Lincoln first discussed the proclamation with his cabinet in July 1862. He believed he needed a Union victory on the battlefield so his decision would appear positive and strong. The Battle of Antietammarker, in which Union troops turned back a Confederate invasion of Maryland, gave him the opportunity to issue a preliminary proclamation on September 22, 1862. Lincoln had first shown an early draft of the proclamation to his Vice president Hannibal Hamlin, an ardent abolitionist, who was more often kept in the dark on presidential decisions. The final proclamation was issued January 1, 1863. Although implicitly granted authority by Congress, Lincoln used his powers as Commander-in-Chief of the Army and Navy, "as a necessary war measure" as the basis of the proclamation, rather than the equivalent of a statute enacted by Congress or a constitutional amendment.

Initially, the Emancipation Proclamation effectively freed only a small percentage of the slaves, those who were behind Union lines in areas not exempted. Most slaves were still behind Confederate lines or in exempted Union-occupied areas. Secretary of State William H. Seward commented, "We show our sympathy with slavery by emancipating slaves where we cannot reach them and holding them in bondage where we can set them free." Had any slave state ended its secession attempt before January 1, 1863, it could have kept slavery, at least temporarily. The Proclamation only gave Lincoln the legal basis to free the slaves in the areas of the South that were still in rebellion. However, it also took effect as the Union armies advanced into the Confederacy.

The Emancipation Proclamation also allowed for the enrollment of freed slaves into the United States military. During the war nearly 200,000 blacks, most of them ex-slaves, joined the Union Army. Their contributions gave the North additional manpower that was significant in winning the war. The Confederacy did not allow slaves in their army as soldiers until the final months before its defeat.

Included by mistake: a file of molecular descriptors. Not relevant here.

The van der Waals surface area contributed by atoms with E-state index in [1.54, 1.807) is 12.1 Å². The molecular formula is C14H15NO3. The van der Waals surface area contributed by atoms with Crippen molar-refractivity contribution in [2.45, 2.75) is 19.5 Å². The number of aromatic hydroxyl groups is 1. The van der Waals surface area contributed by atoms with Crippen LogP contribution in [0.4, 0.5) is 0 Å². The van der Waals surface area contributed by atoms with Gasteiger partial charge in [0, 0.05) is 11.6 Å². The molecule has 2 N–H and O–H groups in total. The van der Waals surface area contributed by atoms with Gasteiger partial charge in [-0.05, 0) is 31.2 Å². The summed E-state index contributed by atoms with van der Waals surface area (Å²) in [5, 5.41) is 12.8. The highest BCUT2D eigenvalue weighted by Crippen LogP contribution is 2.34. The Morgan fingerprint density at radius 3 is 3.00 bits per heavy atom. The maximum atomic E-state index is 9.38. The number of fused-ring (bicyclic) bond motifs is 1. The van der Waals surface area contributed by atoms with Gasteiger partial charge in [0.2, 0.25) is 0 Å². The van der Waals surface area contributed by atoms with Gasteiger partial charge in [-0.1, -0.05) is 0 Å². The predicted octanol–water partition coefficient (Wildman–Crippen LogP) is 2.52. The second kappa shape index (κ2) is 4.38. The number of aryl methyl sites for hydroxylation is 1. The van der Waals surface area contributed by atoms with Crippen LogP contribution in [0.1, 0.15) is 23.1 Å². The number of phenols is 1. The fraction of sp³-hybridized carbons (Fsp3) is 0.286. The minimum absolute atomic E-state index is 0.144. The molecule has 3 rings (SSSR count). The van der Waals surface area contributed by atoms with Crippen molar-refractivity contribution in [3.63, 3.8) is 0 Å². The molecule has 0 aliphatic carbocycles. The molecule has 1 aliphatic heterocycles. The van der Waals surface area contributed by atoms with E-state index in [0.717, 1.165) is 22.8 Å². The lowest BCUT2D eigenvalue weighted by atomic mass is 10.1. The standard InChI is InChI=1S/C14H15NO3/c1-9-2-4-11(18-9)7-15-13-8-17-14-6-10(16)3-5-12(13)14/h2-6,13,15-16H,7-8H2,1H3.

Though the counties of Virginia that were soon to form West Virginiamarker were specifically exempted from the Proclamation (Jefferson County being the only exception), a condition of the state's admittance to the Union was that its constitution provide for the gradual abolition of slavery. Slaves in the border states of Marylandmarker and Missourimarker were also emancipated by separate state action before the Civil War ended. In Maryland, a new state constitution abolishing slavery in the state went into effect on November 1, 1864. In early 1865, Tennessee adopted an amendment to its constitution prohibiting slavery. Slaves in Kentuckymarker and Delawaremarker were not emancipated until the Thirteenth Amendment was ratified.


Areas covered by the Emancipation Proclamation are in red.
Slave holding areas not covered are in blue.
The Proclamation was issued in two parts. The first part, issued on September 22, 1862, was a preliminary announcement outlining the intent of the second part, which officially went into effect 100 days later on January 1, 1863, during the second year of the Civil War. It was Abraham Lincoln's declaration that all slaves would be permanently freed in all areas of the Confederacy that had not already returned to federal control by January 1863. The ten affected states were individually named in the second part (South Carolina, Mississippi, Florida, Alabama, Georgia, Louisiana, Texas, Virginia, Arkansas, North Carolina). Not included were the Union slave states of Marylandmarker, Delawaremarker, Missourimarker and Kentuckymarker. Also not named was the state of Tennesseemarker, which was at the time more or less evenly split between Union and Confederacy. Specific exemptions were stated for areas also under Union control on January 1, 1863, namely 48 counties that would soon become West Virginiamarker, seven other named counties of Virginiamarker including Berkeley and Hampshire counties which were soon added to West Virginia, New Orleansmarker and 13 named parishes nearby.

Union-occupied areas of the Confederate states where the proclamation was put into immediate effect by local commanders included Winchester, Virginia, Corinth, Mississippi , the Sea Islands along the coasts of the Carolinas and Georgia, Key West, Florida , and Port Royal, South Carolina.

Immediate impact

It is common to encounter the claim that the Emancipation Proclamation did not immediately free a single slave. This statement may be found at such government and media websites as a National Park Service page, and a user-generated wiki run by the BBC. However, the claim directly conflicts with multiple eyewitness accounts of celebrations where thousands of blacks were informed of their new legal status of freedom, for example at Hilton Head, South Carolina and Port Royal, South Carolina.